Recently, India has arrested a Chinese businessman for cheating and living in India on a forged Indian passport and facilitating Hawala transactions in India.
What is ‘Hawala System’?
- In Hawala, a client in country A (e.g. Rahman in USA) hands over a sum of money to a Hawaladar (USA) and requests that the equivalent amount (usually in the currency of the receiving country) be sent to a designated recipient in country B (Hamid in India).
- The sending broker relays all the necessary information concerning the transaction to a counterpart broker in country B, either through telephone, facsimile, or email. At this stage of the process, a “collection code” is agreed upon between the two brokers. The broker in country A will then communicate this code to the client, who, in turn, will relay it to the designated recipient in country B.
- The broker in country B will give the money to the recipient upon presentation of the collection code. If the sending client is also the recipient, he would have to present the code to the counterpart broker, upon arriving in country B before the money could be released to him.
- In many cases, the payment will be made by the counterpart broker to the designated recipient within hours after the request to remit money was placed by the client in country A. The income of the broker from the transaction may come from charging a commission of 0.25% to 1.25% of the amount involved or from disparities in currency exchange rates.
Why Hawala is attractive?
- The Hawala system is advantageous for all the elements involved in the transaction. For users, the charges levied are very low by the hawala operator. A formal remitter charges the sender approximately 10-20% of the total amount transferred whereas a hawaladar will typically charge 0.25%-1.5% commission.
- Hawala reaches to remote locations. Formal remitters provide service to larger population centres while hawala provides better and responsive services to large population centres as well as remote areas of the world.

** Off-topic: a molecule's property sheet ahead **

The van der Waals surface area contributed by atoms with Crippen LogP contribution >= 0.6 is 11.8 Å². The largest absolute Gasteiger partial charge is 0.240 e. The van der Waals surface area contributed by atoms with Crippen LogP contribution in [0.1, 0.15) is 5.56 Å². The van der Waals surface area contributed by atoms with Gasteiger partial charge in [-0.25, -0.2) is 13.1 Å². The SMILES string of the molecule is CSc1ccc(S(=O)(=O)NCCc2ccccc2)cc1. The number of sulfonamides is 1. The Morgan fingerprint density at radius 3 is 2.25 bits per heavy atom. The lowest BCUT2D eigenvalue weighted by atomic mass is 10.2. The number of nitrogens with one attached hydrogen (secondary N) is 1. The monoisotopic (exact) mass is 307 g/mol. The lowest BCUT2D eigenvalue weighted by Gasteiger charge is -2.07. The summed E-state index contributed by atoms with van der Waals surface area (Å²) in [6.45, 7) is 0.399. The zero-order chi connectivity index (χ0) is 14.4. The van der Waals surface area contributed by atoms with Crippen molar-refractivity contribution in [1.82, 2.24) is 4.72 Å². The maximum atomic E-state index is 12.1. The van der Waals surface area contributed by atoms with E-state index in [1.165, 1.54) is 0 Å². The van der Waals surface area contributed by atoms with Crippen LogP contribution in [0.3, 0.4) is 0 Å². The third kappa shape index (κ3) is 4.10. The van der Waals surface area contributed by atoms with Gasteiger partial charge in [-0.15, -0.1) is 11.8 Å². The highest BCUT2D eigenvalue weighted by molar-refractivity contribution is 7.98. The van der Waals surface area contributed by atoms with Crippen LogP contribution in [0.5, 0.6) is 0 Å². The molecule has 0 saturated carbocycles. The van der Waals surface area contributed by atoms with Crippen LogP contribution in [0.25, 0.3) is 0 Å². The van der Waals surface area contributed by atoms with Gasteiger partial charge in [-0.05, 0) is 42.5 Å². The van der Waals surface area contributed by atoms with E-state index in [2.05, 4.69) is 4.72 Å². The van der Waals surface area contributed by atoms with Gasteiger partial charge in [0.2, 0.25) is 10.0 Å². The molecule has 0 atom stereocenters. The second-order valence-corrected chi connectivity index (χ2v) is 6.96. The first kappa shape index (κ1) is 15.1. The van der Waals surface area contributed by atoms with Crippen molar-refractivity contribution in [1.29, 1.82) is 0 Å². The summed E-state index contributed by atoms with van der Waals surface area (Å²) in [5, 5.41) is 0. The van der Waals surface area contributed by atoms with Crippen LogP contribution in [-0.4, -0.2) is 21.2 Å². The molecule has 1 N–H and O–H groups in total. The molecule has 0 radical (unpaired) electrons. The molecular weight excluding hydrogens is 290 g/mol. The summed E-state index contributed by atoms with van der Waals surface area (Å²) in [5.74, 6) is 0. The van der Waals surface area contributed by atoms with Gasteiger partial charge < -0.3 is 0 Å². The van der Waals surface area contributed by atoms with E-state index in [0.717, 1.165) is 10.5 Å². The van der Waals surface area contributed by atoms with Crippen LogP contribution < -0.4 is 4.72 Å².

- Hawala transmits money more quickly than other formal systems. Transfers initiated by formal remittance agencies typically take days or weeks, whereas hawala transactions are conducted within hours with even home pick-up and delivery services.
- Hawala has very simple identification procedures to receive or transmit the system. Recipients must present identification when receiving transfers at a formal agency, whereas hawala only requires an anonymous code for the receipt of funds.
- Tracking and following money travelling through hawala is the most challenging proposition for national and international agencies involved in counter terrorism financing efforts. In addition, money launderers are drawn to hawala for the unparalleled confidentiality that they offer, allowing them to conduct transactions in near anonymity.
Why Hawala thrives in India?
- India does not have appropriate provisions to deal with hawala since the repeal of Prevention of Terrorism Act (POTA). In fact, India has among the weakest Foreign Exchange Management Act, (FEMA) 1999, hawala is only a civil offence and persons violating its provisions are penalised with fine up to three times the amount detected in a contravention. This is a grossly inadequate deterrence to terrorists indulging in hawala for their sustenance and operation.
- Criminals find it difficult to use formal channels due to strict foreign-exchange laws, transaction reporting requirements and the banking industry’s diligence policy. Therefore, large proportion of the illegal money is laundered through Hawala or Hundi.
- The hawala market is linked with entrenched national and international gangs. These gangs have made inroads into the socio – political system of the country because of which the law enforcers sometimes are hamstrung in prosecuting the Hawaladars, especially the big players. (Example – Hassan Ali case)
- Hawala is also linked to criminal activities. Former director of Criminal Bureau of Investigation (CBI) has stated, “Hawala has become a channel for drugs trade, arms trade, human trafficking, and legalising kickbacks.” While India’s formal money transfer system and banking sector is well regulated, the informal sector goes unattended and unaddressed.